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Property Disputes

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Residential & Commercial Property Disputes

With the recent growth of Gold Coast’s infrastructure and economy, residential and commercial property disputes are a common occurrence. If you are currently in a residential or commercial property dispute, the litigation and dispute resolution team at Ramsden Lawyers are here to assist you in achieving your desired goal.

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How can property disputes arise?

Conflicting equitable interests in land;
Contract disputes;
Valuation disputes;
Acquisition and adverse possession;
Retail leasing disputes; and
Other interests in land disputes.


Common disputes

A dispute that we see frequently is where party X has made an equitable contribution to a property for purposes such as mortgage repayments or building fit outs, but upon the sale of the property, party X realizes that they do not have a registered interest in the property.

To protect our client’s interest in these circumstances, we would consider lodging a caveat over the property.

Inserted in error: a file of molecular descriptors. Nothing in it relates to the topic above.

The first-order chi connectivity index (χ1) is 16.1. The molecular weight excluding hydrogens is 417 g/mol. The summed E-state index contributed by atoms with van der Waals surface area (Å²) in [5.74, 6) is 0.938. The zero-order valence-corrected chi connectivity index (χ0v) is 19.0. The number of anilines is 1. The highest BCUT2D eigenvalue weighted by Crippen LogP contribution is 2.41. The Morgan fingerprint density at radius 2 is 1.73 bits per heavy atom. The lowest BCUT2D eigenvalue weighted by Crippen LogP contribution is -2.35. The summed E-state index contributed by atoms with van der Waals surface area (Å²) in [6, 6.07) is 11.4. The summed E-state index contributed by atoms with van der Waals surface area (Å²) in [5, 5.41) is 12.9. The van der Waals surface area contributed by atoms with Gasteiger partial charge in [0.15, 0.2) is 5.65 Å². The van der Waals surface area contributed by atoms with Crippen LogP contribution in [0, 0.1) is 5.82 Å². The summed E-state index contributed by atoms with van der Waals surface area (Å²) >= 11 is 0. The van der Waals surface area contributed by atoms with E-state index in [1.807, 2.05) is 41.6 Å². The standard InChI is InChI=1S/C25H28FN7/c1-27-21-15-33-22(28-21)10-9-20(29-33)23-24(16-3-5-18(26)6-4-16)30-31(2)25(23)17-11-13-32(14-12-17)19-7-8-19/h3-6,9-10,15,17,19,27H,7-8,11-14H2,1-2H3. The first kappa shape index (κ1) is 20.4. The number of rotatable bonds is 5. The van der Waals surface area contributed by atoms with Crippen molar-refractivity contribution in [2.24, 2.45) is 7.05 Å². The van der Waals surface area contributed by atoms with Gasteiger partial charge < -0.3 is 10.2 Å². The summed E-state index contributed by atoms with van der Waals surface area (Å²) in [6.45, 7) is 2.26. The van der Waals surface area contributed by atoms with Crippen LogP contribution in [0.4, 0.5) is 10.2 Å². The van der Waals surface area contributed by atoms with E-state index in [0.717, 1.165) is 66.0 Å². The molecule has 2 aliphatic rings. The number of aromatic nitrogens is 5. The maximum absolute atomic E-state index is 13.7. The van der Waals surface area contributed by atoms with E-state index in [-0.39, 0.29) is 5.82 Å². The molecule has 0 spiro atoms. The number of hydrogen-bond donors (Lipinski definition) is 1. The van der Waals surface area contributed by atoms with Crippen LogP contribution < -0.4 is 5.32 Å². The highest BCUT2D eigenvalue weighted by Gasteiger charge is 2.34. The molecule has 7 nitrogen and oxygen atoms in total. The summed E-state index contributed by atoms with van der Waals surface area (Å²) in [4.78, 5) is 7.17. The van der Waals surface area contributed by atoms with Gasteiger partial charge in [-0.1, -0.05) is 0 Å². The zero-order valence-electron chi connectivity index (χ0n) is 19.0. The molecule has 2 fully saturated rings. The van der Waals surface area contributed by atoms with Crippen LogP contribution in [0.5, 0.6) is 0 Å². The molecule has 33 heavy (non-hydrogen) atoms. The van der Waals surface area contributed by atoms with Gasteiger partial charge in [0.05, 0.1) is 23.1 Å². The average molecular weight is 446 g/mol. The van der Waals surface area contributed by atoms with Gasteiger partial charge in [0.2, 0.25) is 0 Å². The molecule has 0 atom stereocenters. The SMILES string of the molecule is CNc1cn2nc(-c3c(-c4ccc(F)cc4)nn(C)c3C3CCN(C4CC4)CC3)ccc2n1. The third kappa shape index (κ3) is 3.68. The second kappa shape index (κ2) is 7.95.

What is a caveat?

Lodging a caveat over a property, subject to some exceptions, has the effect of prohibiting the registration of any other instrument or document on title which would effect the interest of the person lodging the caveat (the ‘caveator’). Basically, lodging a caveat stops any person ‘dealing’ with the property, such as selling the property or placing a mortgage on the property until the caveat is withdrawn, removed, cancelled or lapses.

A caveat will lapse 3 months from when it is lodged unless the caveator files proceedings in a court seeking orders that the caveator has an interest in the caveated property.

To lodge a caveat over a property, you must show that you have a caveatable interest in the property.


What amounts to a caveatable interest?

As mentioned in the earlier scenario, many property disputes involve contributions to a property where the person making the contributions is not the registered owner on title. These contributions may amount to what is called an ‘equitable interest’ in the property which can be protected by a caveat.

Equitable contributions include payments to the mortgage over the property or contributions to renovations or advancements of the property.

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How we can help?

If you’re involved in a property dispute and you want to determine if you may have an caveatable interest in a property or have made equitable contributions to a property, please contact our Gold Coast office to arrange a consultation with one of our litigation lawyers.

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